Consultation to translation: Evaluation of an environmental health video to promote the role of environmental health activities for healthy skin

Evaluation of an environmental health video to promote healthy skin in WA Kimberley communities

Environmental health activities are key activities in the prevention of skin infections. Skin infections are common in Aboriginal kids, with skin sores affecting almost one in two children at any one time. The role, responsibilities, capacity and interaction of environmental health staff with other health service providers is not well understood in remote community work. During the situational analysis and community consultation for the SToP trial, it was clearly articulated that a fun, informative, tool to communicate the scope and opportunities of environmental health activities is a much-needed resource to realise the potential of environmental health activities.

The SToP trial is a partnership between Telethon Kids Institute, Nirrumbuk Aboriginal Corporation (who provide environmental health services in all of the SToP trial communities), Kimberley Aboriginal Medical Services (of which Nirrumbuk is a member organisation) and the WA Country Health Services – Kimberley. Whilst environmental health referrals and services are active in the Kimberley, community consultation and a situational analysis conducted in 2017 has identified the need to produce a resource to improve community involvement and understanding of the importance of good environmental health, for better skin and overall health. As such, a hip hop video has been recommended as one way to easily, briefly and in a medium that is likely to go ‘viral’ in remote communities, spread the message about environmental health activities.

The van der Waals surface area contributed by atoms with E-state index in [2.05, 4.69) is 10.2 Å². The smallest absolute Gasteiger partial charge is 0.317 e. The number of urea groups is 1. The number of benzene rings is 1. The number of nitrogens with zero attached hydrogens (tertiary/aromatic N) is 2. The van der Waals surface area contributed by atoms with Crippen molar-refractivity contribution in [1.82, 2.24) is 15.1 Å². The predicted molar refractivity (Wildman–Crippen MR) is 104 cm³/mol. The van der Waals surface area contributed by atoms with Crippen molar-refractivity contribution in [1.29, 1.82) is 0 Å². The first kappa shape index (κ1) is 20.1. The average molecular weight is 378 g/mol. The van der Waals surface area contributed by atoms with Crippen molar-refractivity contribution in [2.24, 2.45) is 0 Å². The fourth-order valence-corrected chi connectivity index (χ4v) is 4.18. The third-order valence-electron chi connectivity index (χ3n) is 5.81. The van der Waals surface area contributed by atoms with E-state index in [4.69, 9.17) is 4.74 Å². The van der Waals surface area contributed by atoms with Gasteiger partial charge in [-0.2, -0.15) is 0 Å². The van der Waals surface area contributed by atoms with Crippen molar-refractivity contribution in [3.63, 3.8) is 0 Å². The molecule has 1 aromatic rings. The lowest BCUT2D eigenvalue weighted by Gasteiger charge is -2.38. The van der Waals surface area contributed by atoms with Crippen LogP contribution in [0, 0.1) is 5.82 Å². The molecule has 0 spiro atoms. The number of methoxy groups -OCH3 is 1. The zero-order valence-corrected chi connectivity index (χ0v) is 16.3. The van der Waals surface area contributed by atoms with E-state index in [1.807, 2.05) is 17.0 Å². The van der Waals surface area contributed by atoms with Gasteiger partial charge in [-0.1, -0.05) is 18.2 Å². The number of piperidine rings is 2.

Choosing the appropriate community to feature in this video would be a consultation process led through Nirrumbuk and the SToP trial team in partnership with Telethon Kids Kimberley. This will be a translational resource for the SToP trial prevention activities and is likely to be of use throughout the HOT NORTH for improved engagement with and delivery of environmental health services.

  • Dr Asha Bowen

  • Professor Jonathan Carapetis

  • Telethon Kids Institute

  • 2019-2020

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